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  8. Love this post! Just this week there was a woman posting on one of the IVF groups I’m in who had four failed IVFs behind her and had reached the end of how much she could put herself though emotionally. Instead of being supported, she got comments from some women telling her not to give up! And another woman wrote “I didn’t take no for an answer” and that her 5th IVF worked for her. Every couple’s situation is completely different though. I agree that deciding to walk away and move on with your life is much braver!!

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  9. YES YES YES. I totally agree with this. Surely, it comes to a point somewhere that you wonder how long you can go on for. A line in the sand needs to be drawn at some point. I would be devastated if I had made that decision and got the advice not to give up. It just isn’t a fair call for someone who is not going through your life to make.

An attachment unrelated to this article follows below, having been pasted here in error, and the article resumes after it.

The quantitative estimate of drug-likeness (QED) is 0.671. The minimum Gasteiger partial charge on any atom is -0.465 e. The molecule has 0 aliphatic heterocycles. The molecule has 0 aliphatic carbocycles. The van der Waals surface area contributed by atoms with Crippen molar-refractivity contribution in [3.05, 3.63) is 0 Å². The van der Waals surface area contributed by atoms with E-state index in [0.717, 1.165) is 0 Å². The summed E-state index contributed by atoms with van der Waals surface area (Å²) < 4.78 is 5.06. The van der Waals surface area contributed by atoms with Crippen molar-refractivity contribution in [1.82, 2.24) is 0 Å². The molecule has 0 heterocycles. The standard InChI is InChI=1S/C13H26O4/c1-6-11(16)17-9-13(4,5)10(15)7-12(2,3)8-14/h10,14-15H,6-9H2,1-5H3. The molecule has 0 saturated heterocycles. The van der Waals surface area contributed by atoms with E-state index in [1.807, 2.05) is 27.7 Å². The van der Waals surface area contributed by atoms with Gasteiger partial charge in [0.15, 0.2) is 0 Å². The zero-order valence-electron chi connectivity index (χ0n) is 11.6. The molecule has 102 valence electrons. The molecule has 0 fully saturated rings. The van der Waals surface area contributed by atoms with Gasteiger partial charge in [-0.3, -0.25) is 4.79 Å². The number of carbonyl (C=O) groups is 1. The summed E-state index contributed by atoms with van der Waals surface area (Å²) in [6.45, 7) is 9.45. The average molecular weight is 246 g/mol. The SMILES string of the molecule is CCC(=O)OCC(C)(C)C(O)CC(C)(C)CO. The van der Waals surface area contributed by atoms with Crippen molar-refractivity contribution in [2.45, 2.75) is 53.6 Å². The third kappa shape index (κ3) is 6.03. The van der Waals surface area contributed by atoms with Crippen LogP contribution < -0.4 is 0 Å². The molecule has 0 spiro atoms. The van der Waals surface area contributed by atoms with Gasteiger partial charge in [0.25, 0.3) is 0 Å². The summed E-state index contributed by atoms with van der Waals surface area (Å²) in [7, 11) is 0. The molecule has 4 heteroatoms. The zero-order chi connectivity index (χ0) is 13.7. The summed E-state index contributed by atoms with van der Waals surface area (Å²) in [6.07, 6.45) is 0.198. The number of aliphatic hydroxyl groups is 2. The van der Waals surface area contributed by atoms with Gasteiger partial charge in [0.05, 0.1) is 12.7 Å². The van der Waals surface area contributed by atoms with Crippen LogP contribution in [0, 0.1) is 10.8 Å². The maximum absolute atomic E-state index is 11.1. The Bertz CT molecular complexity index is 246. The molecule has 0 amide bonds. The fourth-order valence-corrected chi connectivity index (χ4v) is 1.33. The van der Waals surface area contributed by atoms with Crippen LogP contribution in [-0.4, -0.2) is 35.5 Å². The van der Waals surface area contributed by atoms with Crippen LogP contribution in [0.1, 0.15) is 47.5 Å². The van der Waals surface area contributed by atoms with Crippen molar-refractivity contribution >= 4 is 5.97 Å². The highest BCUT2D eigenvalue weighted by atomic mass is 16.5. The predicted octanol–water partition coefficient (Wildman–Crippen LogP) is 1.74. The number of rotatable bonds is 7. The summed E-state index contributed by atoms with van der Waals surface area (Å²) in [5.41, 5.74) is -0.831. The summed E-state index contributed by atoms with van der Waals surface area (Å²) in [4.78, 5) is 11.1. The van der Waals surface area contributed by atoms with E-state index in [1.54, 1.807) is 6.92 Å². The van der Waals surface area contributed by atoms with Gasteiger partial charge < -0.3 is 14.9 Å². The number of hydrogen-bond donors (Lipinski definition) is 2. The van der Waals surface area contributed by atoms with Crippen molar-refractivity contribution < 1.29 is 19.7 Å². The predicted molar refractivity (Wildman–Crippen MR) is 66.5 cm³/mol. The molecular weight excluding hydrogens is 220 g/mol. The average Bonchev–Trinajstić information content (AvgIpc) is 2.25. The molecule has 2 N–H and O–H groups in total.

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  10. Very thoughtful and helpful post. I think the only person who decides to “give up” or whatever you want to call it, is the person living that life. Everybody else is there to be supportive, if they can. And yes give up/move on/let go/change paths is absolutely the correct and sane thing to do at times. It’s foolish to pretend it isn’t an option or that it shouldn’t be an option.

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  11. Agreed! Although I may be guilty of saying this a time or two. I hope not though. We don’t all have the same path and we don’t all feel the same callings. If we don’t find our path to Motherhood through what we feel called to do, all we can do is move on and continue to live the best life possible. We are one of the lucky ones that we do feel called to adopt and foster. And we were lucky that we had an adoption agency in our state that was a lot less than a national agency.